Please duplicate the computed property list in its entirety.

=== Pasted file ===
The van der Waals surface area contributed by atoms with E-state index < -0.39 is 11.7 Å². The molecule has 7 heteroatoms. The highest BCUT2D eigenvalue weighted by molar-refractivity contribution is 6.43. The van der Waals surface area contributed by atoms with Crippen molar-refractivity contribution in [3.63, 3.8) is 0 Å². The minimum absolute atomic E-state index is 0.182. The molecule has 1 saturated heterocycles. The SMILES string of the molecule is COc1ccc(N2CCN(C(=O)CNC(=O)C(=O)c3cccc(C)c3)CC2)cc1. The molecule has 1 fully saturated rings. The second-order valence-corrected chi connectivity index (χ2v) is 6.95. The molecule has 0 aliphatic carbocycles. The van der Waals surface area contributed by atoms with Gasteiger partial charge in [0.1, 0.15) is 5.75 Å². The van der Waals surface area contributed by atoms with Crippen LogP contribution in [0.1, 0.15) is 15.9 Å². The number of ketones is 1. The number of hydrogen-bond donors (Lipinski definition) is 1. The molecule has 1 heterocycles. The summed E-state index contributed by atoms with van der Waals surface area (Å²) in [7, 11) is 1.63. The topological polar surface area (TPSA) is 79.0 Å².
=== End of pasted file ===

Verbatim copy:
The van der Waals surface area contributed by atoms with E-state index < -0.39 is 11.7 Å². The molecule has 7 heteroatoms. The highest BCUT2D eigenvalue weighted by molar-refractivity contribution is 6.43. The van der Waals surface area contributed by atoms with Crippen molar-refractivity contribution in [3.63, 3.8) is 0 Å². The minimum absolute atomic E-state index is 0.182. The molecule has 1 saturated heterocycles. The SMILES string of the molecule is COc1ccc(N2CCN(C(=O)CNC(=O)C(=O)c3cccc(C)c3)CC2)cc1. The molecule has 1 fully saturated rings. The second-order valence-corrected chi connectivity index (χ2v) is 6.95. The molecule has 0 aliphatic carbocycles. The van der Waals surface area contributed by atoms with Gasteiger partial charge in [0.1, 0.15) is 5.75 Å². The van der Waals surface area contributed by atoms with Crippen LogP contribution in [0.1, 0.15) is 15.9 Å². The number of ketones is 1. The number of hydrogen-bond donors (Lipinski definition) is 1. The molecule has 1 heterocycles. The summed E-state index contributed by atoms with van der Waals surface area (Å²) in [7, 11) is 1.63. The topological polar surface area (TPSA) is 79.0 Å².